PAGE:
Accountability and school differential effects
Nov 14, 2018 10:00 AM
Fin : Nov 14, 2018 01:00 PM
Emplacement Committee Room 1, UCL Institute of Education, 20 Bedford Way London WC1H 0AL
Inspection systems consider how effective a school is in determined academic subjects, such as maths and English. Yet, schools tend to be inconsistently effective when considering different outcomes, different cohorts over time, or when teaching specific groups of students (classified for example by ethnicity, previous attainment and socioeconomic status).
Some schools are particularly effective for promoting the progress of low-ability students, but not high-ability, or vice versa. Should accountability systems consider the strengths and weaknesses of each school or expect the same standards for all?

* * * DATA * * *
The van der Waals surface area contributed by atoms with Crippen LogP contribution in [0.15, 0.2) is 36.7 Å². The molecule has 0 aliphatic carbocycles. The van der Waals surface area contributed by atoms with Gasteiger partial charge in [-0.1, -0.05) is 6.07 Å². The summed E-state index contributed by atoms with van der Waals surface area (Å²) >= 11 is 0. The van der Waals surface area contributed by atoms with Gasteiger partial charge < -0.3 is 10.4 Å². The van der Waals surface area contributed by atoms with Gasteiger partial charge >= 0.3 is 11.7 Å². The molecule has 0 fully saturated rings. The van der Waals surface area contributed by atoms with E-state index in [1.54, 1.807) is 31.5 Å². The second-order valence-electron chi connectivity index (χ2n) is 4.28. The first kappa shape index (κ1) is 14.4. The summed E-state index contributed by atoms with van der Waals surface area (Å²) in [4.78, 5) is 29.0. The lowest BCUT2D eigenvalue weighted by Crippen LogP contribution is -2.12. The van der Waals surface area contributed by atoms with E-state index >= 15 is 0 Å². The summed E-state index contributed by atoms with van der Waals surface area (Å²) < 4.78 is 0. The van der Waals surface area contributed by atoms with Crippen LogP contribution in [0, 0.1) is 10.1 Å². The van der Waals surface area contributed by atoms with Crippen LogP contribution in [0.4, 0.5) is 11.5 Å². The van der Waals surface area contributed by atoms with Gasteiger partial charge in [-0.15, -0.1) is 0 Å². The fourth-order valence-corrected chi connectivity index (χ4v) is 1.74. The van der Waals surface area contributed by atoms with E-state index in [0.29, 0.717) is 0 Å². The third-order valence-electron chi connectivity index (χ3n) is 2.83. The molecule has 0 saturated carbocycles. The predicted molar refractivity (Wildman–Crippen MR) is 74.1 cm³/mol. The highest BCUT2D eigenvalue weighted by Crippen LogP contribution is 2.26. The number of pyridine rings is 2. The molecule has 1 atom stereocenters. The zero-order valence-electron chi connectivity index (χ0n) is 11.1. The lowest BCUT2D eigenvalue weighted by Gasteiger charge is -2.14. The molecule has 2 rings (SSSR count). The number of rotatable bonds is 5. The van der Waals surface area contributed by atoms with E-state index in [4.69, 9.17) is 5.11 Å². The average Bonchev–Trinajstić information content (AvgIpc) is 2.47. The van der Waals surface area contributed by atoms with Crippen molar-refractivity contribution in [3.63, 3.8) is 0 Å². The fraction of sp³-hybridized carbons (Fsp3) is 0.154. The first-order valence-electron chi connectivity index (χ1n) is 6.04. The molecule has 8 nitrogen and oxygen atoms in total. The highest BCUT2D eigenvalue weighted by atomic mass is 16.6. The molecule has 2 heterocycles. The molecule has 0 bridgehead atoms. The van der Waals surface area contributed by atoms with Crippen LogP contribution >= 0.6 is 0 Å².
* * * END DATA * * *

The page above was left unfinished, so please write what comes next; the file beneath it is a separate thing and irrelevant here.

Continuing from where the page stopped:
Is it enough to say ‘this school is effective’ or should be added ‘when teaching this student group or subjects’? As school effectiveness seem to be a relative rather than an absolute matter, how could this be better reflected in accountability systems? Should these differences be cherished or avoided?
Arrival, coffee and tea
Dr David Godfrey and Dr Bernie Munoz UCL Institute of Education (IOE), Centre for Educational Evaluation and Accountability
Welcome and introduction
Professor Steve Strand
University of Oxford
Do some schools narrow the gap? Differential school effectiveness revisited
Coffee and tea break
Dr George Leckie
University of Bristol
The evolution of school league table measures, differential effectiveness and accountability in England 1992-2018
Q&A and closing comments
About the speakers
- Dr David Godfrey (IOE)
- Dr Bernie Munoz (IOE)
- Professor Steve Strand (University of Oxford)
- Dr George Leckie (University of Bristol)
The event is open and free to attend. However, it does require registration and places are limited.